Version control systems store the whole history of the source code. Since the source code of a system is organized into files and folders, the history tells us the concerned files and their changed lines only but software engineers are also interested in which source code elements (e.g. classes or methods) are affected by a change. Unfortunately, in most programming languages source code elements do not follow the file system hierarchy, which means that a file can contain more classes and methods and a class can be stored in more files, which makes it difficult to determine the changes of classes by using the changes of files. To solve this problem we developed an algorithm, which is able to follow the changes of the source code elements by using the changes of files and we successfully applied it on the Web Kit open source system.

In this paper we present a maintainability based model for estimating the costs of developing source code in its evolution phase. Our model adopts the concept of entropy in thermodynamics, which is used to measure the disorder of a system. In our model, we use maintainability for measuring disorder (i.e. entropy) of the source code of a software system. We evaluated our model on three proprietary and two open source real world software systems implemented in Java, and found that the maintainability of these evolving software is decreasing over time. Furthermore, maintainability and development costs are in exponential relationship with each other. We also found that our model is able to predict future development costs with high accuracy in these systems.

Measuring high level quality attributes of operation-critical IT systems is essential for keeping the maintainability costs under control. International standards and recommendations, like ISO/IEC 9126, give some guidelines regarding the different quality characteristics to be assessed, however, they do not define unambiguously their relationship to the low level quality attributes. The vast majority of existing quality models use source code metrics for measuring low level quality attributes. Although, a lot of researches analyze the relation of source code metrics to other objective measures, only a few studies deal with their expressiveness of subjective feelings of IT professionals. Our research involved 35 IT professionals and manual evaluation results of 570 class methods of an industrial and an open source Java system. Several statistical models have been built to evaluate the relation of low level source code metrics and high level subjective opinions of IT experts. A decision tree based classifier achieved a precision of over 76% during the estimation of the Changeability ISO/IEC 9126 attribute.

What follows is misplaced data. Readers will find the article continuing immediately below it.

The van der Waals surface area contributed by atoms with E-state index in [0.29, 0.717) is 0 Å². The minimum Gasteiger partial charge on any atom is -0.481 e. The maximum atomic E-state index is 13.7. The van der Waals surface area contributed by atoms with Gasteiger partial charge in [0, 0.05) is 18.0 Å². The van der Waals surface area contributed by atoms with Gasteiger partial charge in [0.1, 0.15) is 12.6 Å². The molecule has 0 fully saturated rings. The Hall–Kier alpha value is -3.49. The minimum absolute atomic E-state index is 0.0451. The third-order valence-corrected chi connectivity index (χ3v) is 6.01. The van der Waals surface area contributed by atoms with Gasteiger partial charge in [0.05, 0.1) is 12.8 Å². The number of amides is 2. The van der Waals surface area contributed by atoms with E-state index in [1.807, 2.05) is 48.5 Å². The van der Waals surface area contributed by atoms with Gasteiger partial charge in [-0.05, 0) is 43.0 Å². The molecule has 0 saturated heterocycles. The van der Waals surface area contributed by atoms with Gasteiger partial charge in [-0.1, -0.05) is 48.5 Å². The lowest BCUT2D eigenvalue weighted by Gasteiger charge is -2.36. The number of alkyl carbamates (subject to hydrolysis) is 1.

In order to take the right decisions in estimating the costs and risks of a software change, it is crucial for the developers and managers to be aware of the quality attributes of their software. Maintainability is an important characteristic defined in the ISO/IEC 9126 standard, owing to its direct impact on development costs. Although the standard provides definitions for the quality characteristics, it does not define how they should be computed. Not being tangible notions, these characteristics are hardly expected to be representable by a single number. Existing quality models do not deal with ambiguity coming from subjective interpretations of characteristics, which depend on experience, knowledge, and even intuition of experts. This research aims at providing a probabilistic approach for computing high-level quality characteristics, which integrate expert knowledge, and deal with ambiguity at the same time. The presented method copes with “goodness” functions, which are continuous generalizations of threshold based approaches, i.e. instead of giving a number for the measure of goodness, it provides a continuous function. Two different systems were evaluated using this approach, and the results were compared to the opinions of experts involved in the development. The results show that the quality model values change in accordance with the maintenance activities, and they are in a good correlation with the experts' expectations.